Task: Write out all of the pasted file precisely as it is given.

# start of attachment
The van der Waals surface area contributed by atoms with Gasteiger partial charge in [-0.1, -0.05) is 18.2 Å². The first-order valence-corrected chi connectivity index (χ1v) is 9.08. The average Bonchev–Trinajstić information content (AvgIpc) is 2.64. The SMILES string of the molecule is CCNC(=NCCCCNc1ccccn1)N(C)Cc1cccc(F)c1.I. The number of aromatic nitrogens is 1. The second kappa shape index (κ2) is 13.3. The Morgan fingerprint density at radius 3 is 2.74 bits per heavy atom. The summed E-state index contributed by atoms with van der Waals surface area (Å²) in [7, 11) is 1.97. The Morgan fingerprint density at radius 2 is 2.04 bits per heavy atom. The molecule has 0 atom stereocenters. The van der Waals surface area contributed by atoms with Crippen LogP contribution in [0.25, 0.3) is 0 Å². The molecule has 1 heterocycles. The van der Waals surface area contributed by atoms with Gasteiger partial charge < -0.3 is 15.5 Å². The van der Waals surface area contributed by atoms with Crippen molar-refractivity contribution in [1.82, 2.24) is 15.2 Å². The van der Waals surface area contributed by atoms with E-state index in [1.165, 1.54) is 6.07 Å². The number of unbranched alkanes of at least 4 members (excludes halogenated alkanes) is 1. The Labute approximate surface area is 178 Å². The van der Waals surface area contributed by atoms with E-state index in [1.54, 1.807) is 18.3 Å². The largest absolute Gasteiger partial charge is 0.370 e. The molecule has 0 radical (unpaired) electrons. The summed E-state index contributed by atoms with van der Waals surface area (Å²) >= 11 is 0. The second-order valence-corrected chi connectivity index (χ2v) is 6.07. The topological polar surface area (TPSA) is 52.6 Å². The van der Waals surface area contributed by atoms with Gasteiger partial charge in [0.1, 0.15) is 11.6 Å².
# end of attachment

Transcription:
The van der Waals surface area contributed by atoms with Gasteiger partial charge in [-0.1, -0.05) is 18.2 Å². The first-order valence-corrected chi connectivity index (χ1v) is 9.08. The average Bonchev–Trinajstić information content (AvgIpc) is 2.64. The SMILES string of the molecule is CCNC(=NCCCCNc1ccccn1)N(C)Cc1cccc(F)c1.I. The number of aromatic nitrogens is 1. The second kappa shape index (κ2) is 13.3. The Morgan fingerprint density at radius 3 is 2.74 bits per heavy atom. The summed E-state index contributed by atoms with van der Waals surface area (Å²) in [7, 11) is 1.97. The Morgan fingerprint density at radius 2 is 2.04 bits per heavy atom. The molecule has 0 atom stereocenters. The van der Waals surface area contributed by atoms with Crippen LogP contribution in [0.25, 0.3) is 0 Å². The molecule has 1 heterocycles. The van der Waals surface area contributed by atoms with Gasteiger partial charge < -0.3 is 15.5 Å². The van der Waals surface area contributed by atoms with Crippen molar-refractivity contribution in [1.82, 2.24) is 15.2 Å². The van der Waals surface area contributed by atoms with E-state index in [1.165, 1.54) is 6.07 Å². The number of unbranched alkanes of at least 4 members (excludes halogenated alkanes) is 1. The Labute approximate surface area is 178 Å². The van der Waals surface area contributed by atoms with E-state index in [1.54, 1.807) is 18.3 Å². The largest absolute Gasteiger partial charge is 0.370 e. The molecule has 0 radical (unpaired) electrons. The summed E-state index contributed by atoms with van der Waals surface area (Å²) >= 11 is 0. The second-order valence-corrected chi connectivity index (χ2v) is 6.07. The topological polar surface area (TPSA) is 52.6 Å². The van der Waals surface area contributed by atoms with Gasteiger partial charge in [0.1, 0.15) is 11.6 Å².